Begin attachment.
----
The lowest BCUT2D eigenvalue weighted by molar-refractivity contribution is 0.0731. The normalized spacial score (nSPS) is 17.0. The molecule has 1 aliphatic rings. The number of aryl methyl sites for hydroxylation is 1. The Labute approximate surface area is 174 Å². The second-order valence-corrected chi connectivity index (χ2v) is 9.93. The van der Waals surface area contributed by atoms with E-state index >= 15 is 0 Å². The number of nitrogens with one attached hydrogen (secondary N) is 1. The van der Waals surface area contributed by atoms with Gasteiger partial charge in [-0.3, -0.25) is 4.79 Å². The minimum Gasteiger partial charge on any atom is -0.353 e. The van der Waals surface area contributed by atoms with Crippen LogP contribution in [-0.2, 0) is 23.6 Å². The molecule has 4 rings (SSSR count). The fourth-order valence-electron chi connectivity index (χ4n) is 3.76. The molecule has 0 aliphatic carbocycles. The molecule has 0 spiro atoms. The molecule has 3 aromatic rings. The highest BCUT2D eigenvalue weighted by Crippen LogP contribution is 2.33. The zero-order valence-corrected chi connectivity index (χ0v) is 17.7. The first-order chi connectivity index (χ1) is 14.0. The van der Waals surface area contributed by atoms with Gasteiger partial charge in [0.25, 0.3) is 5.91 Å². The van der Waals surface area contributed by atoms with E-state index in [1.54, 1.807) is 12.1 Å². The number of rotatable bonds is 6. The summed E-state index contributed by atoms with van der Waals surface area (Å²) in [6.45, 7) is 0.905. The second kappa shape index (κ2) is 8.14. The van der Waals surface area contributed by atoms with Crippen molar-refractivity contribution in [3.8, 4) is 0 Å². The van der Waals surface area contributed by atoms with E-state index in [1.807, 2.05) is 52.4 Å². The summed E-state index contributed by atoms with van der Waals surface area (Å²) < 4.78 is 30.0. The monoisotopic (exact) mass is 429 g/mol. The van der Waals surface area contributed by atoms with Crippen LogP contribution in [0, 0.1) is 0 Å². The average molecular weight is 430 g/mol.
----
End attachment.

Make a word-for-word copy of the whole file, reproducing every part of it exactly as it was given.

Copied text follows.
The lowest BCUT2D eigenvalue weighted by molar-refractivity contribution is 0.0731. The normalized spacial score (nSPS) is 17.0. The molecule has 1 aliphatic rings. The number of aryl methyl sites for hydroxylation is 1. The Labute approximate surface area is 174 Å². The second-order valence-corrected chi connectivity index (χ2v) is 9.93. The van der Waals surface area contributed by atoms with E-state index >= 15 is 0 Å². The number of nitrogens with one attached hydrogen (secondary N) is 1. The van der Waals surface area contributed by atoms with Gasteiger partial charge in [-0.3, -0.25) is 4.79 Å². The minimum Gasteiger partial charge on any atom is -0.353 e. The van der Waals surface area contributed by atoms with Crippen LogP contribution in [-0.2, 0) is 23.6 Å². The molecule has 4 rings (SSSR count). The fourth-order valence-electron chi connectivity index (χ4n) is 3.76. The molecule has 0 aliphatic carbocycles. The molecule has 0 spiro atoms. The molecule has 3 aromatic rings. The highest BCUT2D eigenvalue weighted by Crippen LogP contribution is 2.33. The zero-order valence-corrected chi connectivity index (χ0v) is 17.7. The first-order chi connectivity index (χ1) is 14.0. The van der Waals surface area contributed by atoms with Gasteiger partial charge in [0.25, 0.3) is 5.91 Å². The van der Waals surface area contributed by atoms with E-state index in [1.54, 1.807) is 12.1 Å². The number of rotatable bonds is 6. The summed E-state index contributed by atoms with van der Waals surface area (Å²) in [6.45, 7) is 0.905. The second kappa shape index (κ2) is 8.14. The van der Waals surface area contributed by atoms with Crippen molar-refractivity contribution in [3.8, 4) is 0 Å². The van der Waals surface area contributed by atoms with E-state index in [1.807, 2.05) is 52.4 Å². The summed E-state index contributed by atoms with van der Waals surface area (Å²) < 4.78 is 30.0. The monoisotopic (exact) mass is 429 g/mol. The van der Waals surface area contributed by atoms with Crippen LogP contribution in [0, 0.1) is 0 Å². The average molecular weight is 430 g/mol.